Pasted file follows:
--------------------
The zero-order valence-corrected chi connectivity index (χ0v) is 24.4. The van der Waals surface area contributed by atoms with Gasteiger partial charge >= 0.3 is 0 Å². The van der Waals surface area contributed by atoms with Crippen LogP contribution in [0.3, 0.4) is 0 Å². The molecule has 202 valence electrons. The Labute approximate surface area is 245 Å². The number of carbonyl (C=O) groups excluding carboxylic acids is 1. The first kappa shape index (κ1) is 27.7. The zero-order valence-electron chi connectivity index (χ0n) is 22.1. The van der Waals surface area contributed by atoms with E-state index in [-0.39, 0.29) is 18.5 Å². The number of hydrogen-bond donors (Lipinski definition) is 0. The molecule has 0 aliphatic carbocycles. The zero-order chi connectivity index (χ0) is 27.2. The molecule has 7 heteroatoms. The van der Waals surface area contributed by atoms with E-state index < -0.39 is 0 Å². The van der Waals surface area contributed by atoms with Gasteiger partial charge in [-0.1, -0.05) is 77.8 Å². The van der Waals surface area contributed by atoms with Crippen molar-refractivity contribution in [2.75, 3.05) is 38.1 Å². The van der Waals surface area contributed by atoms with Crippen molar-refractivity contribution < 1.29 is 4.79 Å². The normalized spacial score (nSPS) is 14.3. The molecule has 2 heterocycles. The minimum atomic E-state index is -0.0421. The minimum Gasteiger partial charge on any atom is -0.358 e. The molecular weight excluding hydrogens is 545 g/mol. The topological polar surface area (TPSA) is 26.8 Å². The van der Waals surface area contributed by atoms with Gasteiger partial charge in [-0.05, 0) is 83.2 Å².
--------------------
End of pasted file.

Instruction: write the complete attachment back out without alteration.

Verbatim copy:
The zero-order valence-corrected chi connectivity index (χ0v) is 24.4. The van der Waals surface area contributed by atoms with Gasteiger partial charge >= 0.3 is 0 Å². The van der Waals surface area contributed by atoms with Crippen LogP contribution in [0.3, 0.4) is 0 Å². The molecule has 202 valence electrons. The Labute approximate surface area is 245 Å². The number of carbonyl (C=O) groups excluding carboxylic acids is 1. The first kappa shape index (κ1) is 27.7. The zero-order valence-electron chi connectivity index (χ0n) is 22.1. The van der Waals surface area contributed by atoms with E-state index in [-0.39, 0.29) is 18.5 Å². The number of hydrogen-bond donors (Lipinski definition) is 0. The molecule has 0 aliphatic carbocycles. The zero-order chi connectivity index (χ0) is 27.2. The molecule has 7 heteroatoms. The van der Waals surface area contributed by atoms with E-state index < -0.39 is 0 Å². The van der Waals surface area contributed by atoms with Gasteiger partial charge in [-0.1, -0.05) is 77.8 Å². The van der Waals surface area contributed by atoms with Crippen molar-refractivity contribution in [2.75, 3.05) is 38.1 Å². The van der Waals surface area contributed by atoms with Crippen molar-refractivity contribution < 1.29 is 4.79 Å². The normalized spacial score (nSPS) is 14.3. The molecule has 2 heterocycles. The minimum atomic E-state index is -0.0421. The minimum Gasteiger partial charge on any atom is -0.358 e. The molecular weight excluding hydrogens is 545 g/mol. The topological polar surface area (TPSA) is 26.8 Å². The van der Waals surface area contributed by atoms with Gasteiger partial charge in [-0.05, 0) is 83.2 Å².